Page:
Good news, bad news, and really bloody ridiculous news, Android fans. Today, the latest round of DMCA exemptions has been passed and if you've ever jailbroken or rooted a phone, you'll be happy to know that this will continue to be legal. At least, for your phones. If, however, you want to gain su access to your tablet, you're fresh out of luck. Also, phones purchased after January 2013 cannot be legally unlocked for use on a carrier that didn't give you explicit permission. Read More
It may be pretty hard for Apple to get away from the ruling that it has to state publicly on its website and in advertisements that Samsung didn't copy the iPad. An appeals court has ruled that the previous sentence should still be in place. The judges stated that, if Apple wasn't the one to clear up the confusion, the damage caused by the lawsuits all over Europe would be irreparable to Samsung. Read More
Just when you thought this whole Samsung vs. Apple case couldn't get any weirder, we're now hearing that Vel Hogan, the jury foreman on the case who helped guide the jurors on patent law and owns some patents himself, was once sued into bankruptcy by Seagate. Samsung, as it turns out, just happens to be the largest single investor in Seagate, owning 9.6 percent of the hard drive company's stock. While it doesn't guarantee that a juror's judgment could be clouded, it is the kind of information one would expect to be volunteered to a courtroom. Read More
It's never easy to be a questionably-legal music streaming service on the internet. Grooveshark has had trouble with submitting an Android app in the past. A couple days ago, we thought the company had ironed out its problems with Google's ToS when it reappeared on the Play Store. Not so, it seems, as the app has now been pulled yet again.
We haven't heard exactly why the app has been pulled this time around. Read More
A court in Tokyo returned a favorable ruling for Samsung Friday, finding that Samsung's mobile devices were not in violation of an Apple patent related to inter-device media transfer.
This news comes one week after Samsung lost in what was (and continues to be) one of the most compelling trials tech has seen in a long time, with a San Jose jury ruling that Sammy owed Apple over $1 billion in damages over various trade dress and patent claims levied by Apple. Read More
The reading of Friday's verdict was no doubt an intense moment for just about everyone interested in the mobile tech world. Apple swept up decisions for $1.049 Billion in damages, Samsung was denied its claims against Apple across the board by the nine-person California jury, and both sides immediately released impassioned responses to the decision, calling on the feelings of spectators and case-long mantras that kept onlookers from both sides in rapt attention. Read More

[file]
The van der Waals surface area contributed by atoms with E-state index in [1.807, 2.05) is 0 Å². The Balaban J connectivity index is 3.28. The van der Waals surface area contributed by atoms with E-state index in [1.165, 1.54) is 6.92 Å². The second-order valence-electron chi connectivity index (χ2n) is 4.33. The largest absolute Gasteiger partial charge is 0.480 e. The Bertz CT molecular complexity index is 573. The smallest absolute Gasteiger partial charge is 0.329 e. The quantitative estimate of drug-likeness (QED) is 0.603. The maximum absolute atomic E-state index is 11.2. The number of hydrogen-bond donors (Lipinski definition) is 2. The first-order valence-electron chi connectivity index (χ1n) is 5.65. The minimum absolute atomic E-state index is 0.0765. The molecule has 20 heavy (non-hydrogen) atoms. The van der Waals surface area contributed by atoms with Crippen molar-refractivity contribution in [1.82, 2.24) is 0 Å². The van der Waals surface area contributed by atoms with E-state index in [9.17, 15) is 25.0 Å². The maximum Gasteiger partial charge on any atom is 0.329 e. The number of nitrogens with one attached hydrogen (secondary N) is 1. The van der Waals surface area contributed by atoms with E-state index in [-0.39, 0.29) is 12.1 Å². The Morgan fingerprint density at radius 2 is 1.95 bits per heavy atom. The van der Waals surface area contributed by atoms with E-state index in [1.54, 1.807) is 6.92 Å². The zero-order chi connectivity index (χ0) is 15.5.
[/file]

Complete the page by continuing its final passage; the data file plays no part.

There's no question – today's verdict dealt Samsung a heavy blow. The massive $1.04 billion sum Samsung will now be responsible for paying Apple in damages aside, the trial will undoubtedly have an effect on the rest of the industry.
Being all too aware of this fact, Samsung has already issued an official response to the verdict, stating that the verdict is not a win for Apple, but a loss for consumers and a blow to innovation. Read More
If you were following our meta-live coverage, you'll know that the outcome of Apple v. Samsung was basically really, really bad for Samsung. To the tune of slightly over a billion dollars. Yikes. Samsung did escape any successful allegations of infringement through its tablets, but on the smartphone front, they really did get destroyed.
Samsung was found to infringe on two major iPhone design patents on almost every device Apple accused, including the D'677 patent, which covers the front fascia of the iPhone, pictured below. Read More
The verdict in the Apple-Samsung legal battle came in much sooner than expected and the news hasn't been good for Samsung. To pull out one of the most relevant details amid all the patents and trade dress claims, the jury has ordered Samsung to pay Apple $1.05 billion in damages. Yikes.
Update: The jury was asked to reconsider Question 4 of the verdict form. After deliberating, the jury's answer was changed to "no" for the Intercept and one other device, and the damages amount officially changed to $1,049,343,540. Read More
Breaking live from TheVerge, who are in the courtroom, we're hearing that the jury in Apple v. Samsung has rendered a verdict. Now, this is complicated - there were around 700 questions for the jury to answer on the instructions they were provided, so there are a lot of issues to go through here.
- Samsung has been found to infringe on many of the accused devices for all three of Apple's asserted software patents.